Riordan back sheds hard times

raymone-sanders-use-dis-oneBy John Murphy

SAN FRANCISCO — His mom beat drugs. He beat the streets. And his purple-clad team is beating everyone in sight.

Meet Archbishop Riordan High running back Raymone Sanders. He’s been a few steps from Hell in his young life and a short sprint to the end zone for much of this magical 2015 season.

Raymone, en route to 542 yards rushing and eight touchdowns during this perfect Riordan season, has endured much, including:

–Growing up in a single-parent home in the projects of Hunters Point, known as the “HP.”

— Being raised by a crack cocaine-addicted mother who has since recovered, but is now battling Multiple Sclerosis and a mysterious mouth affliction.

— Letting go of the anger of growing up without his dad (who now attends games) in an environment where violence, drugs and despair abound.

“Sometimes the SWAT team will come by the house,” said Raymone, sitting in the Riordan football bleachers on a rare hot afternoon in the city. “A lot of gunshot happens, like every two nights. You see drug dealers around the corner. I lost a friend around the corner when I was 13.”

The “friend” was actually a cousin. “That was blood,” Raymone said.

“I kind of talk about it so I can release my anger,”  the 5-foot-8, 155-pound stick of dynamite said. “But I don’t think about it too much because my mom says not to. If you stress on it you’ll perform bad and you’ll do bad in school.”

Ah, perform — that’s something Riordan and Raymone are doing in spades this season after a 1-9 2014 season. The Crusaders, heading into Saturday’s 5 p.m. showdown with perennial power Bellarmine College Prep (4-1, 1-1) at Terra Nova High, are 5-0 overall and 2-0 in the West Catholic Athletic League. It’s a development about as expected as the 1989 Loma Prieta Earthquake that hit the Bay Area like a sledgehammer.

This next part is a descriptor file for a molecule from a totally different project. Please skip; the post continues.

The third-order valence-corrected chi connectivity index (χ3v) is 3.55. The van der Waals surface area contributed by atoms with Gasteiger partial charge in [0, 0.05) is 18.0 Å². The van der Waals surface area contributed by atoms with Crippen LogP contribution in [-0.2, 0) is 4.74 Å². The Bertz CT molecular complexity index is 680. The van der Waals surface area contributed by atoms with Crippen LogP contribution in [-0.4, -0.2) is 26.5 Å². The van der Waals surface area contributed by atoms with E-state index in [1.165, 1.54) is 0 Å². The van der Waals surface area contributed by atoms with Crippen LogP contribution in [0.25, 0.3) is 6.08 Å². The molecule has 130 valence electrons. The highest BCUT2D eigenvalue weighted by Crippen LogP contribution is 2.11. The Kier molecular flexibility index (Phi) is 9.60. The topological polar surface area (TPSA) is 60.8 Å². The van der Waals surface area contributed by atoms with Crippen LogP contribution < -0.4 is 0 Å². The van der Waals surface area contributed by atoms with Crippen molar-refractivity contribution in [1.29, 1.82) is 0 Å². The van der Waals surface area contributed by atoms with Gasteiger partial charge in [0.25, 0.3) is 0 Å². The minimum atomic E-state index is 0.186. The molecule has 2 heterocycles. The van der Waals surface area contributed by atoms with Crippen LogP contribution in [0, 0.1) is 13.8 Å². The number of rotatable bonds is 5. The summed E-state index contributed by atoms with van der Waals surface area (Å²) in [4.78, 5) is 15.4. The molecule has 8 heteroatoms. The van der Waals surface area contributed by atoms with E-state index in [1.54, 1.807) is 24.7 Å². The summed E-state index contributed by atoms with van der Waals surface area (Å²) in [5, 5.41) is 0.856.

Last Saturday against another long-time Riordan nemesis, Serra, Riordan scored a smashing 66-45 win at the City College of San Francisco, breaking a slew of school records along the way. Raymone was at his best, scoring three touchdowns and rushing for 182 yards on 13 carries. Included was a 73-yard bolt of lightning with just over four minutes left in the third quarter. The Riordan back took a handoff from quarterback Jacky Luavasa and broke to his right, then cut left and out-raced athletic Serra safety Jaylyn Membreno to the end zone.

That gave once-laughingstock Riordan a 52-35 lead, much to the delight of a growing base of Crusader fans whose numbers are multiplying with each game.

“It’s really motivating,” Raymone said. “You don’t want to make a mistake. You just want to be calm and keep doing what we’re doing so we can bring some more fans and bring Riordan spirit back to the school.”


Riordan has had pockets of glory in football since 1966 when its Cal Erskine-coached team stunned Bellarmine 13-10 under the lights at Kezar Stadium. That prompted students to tear down the goal posts, with one of the stray pieces of wood now signed by the team and sitting in the office of Crusaders’ athletic director Mike Gilleran.